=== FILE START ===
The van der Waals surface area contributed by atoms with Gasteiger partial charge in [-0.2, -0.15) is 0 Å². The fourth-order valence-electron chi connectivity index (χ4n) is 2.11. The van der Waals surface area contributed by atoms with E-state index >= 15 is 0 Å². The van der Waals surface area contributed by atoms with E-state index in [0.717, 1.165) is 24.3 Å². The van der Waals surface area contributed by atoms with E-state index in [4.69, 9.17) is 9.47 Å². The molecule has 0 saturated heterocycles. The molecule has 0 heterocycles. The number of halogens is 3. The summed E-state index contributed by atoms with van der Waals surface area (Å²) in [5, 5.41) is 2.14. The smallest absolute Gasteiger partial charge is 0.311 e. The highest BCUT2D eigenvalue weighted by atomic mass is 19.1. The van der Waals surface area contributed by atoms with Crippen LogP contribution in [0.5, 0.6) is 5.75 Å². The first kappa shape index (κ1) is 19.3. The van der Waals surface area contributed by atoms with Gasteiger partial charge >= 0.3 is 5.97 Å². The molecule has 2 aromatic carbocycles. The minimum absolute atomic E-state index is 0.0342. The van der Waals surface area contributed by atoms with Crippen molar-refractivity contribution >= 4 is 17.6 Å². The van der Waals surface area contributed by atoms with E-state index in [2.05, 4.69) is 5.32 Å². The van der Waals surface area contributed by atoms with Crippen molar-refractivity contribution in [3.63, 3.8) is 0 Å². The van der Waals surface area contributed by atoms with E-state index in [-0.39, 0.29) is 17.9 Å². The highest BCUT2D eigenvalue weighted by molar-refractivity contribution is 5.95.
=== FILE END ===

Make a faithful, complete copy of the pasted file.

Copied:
The van der Waals surface area contributed by atoms with Gasteiger partial charge in [-0.2, -0.15) is 0 Å². The fourth-order valence-electron chi connectivity index (χ4n) is 2.11. The van der Waals surface area contributed by atoms with E-state index >= 15 is 0 Å². The van der Waals surface area contributed by atoms with E-state index in [0.717, 1.165) is 24.3 Å². The van der Waals surface area contributed by atoms with E-state index in [4.69, 9.17) is 9.47 Å². The molecule has 0 saturated heterocycles. The molecule has 0 heterocycles. The number of halogens is 3. The summed E-state index contributed by atoms with van der Waals surface area (Å²) in [5, 5.41) is 2.14. The smallest absolute Gasteiger partial charge is 0.311 e. The highest BCUT2D eigenvalue weighted by atomic mass is 19.1. The van der Waals surface area contributed by atoms with Crippen LogP contribution in [0.5, 0.6) is 5.75 Å². The first kappa shape index (κ1) is 19.3. The van der Waals surface area contributed by atoms with Gasteiger partial charge >= 0.3 is 5.97 Å². The molecule has 2 aromatic carbocycles. The minimum absolute atomic E-state index is 0.0342. The van der Waals surface area contributed by atoms with Crippen molar-refractivity contribution >= 4 is 17.6 Å². The van der Waals surface area contributed by atoms with E-state index in [2.05, 4.69) is 5.32 Å². The van der Waals surface area contributed by atoms with Crippen molar-refractivity contribution in [3.63, 3.8) is 0 Å². The van der Waals surface area contributed by atoms with E-state index in [-0.39, 0.29) is 17.9 Å². The highest BCUT2D eigenvalue weighted by molar-refractivity contribution is 5.95.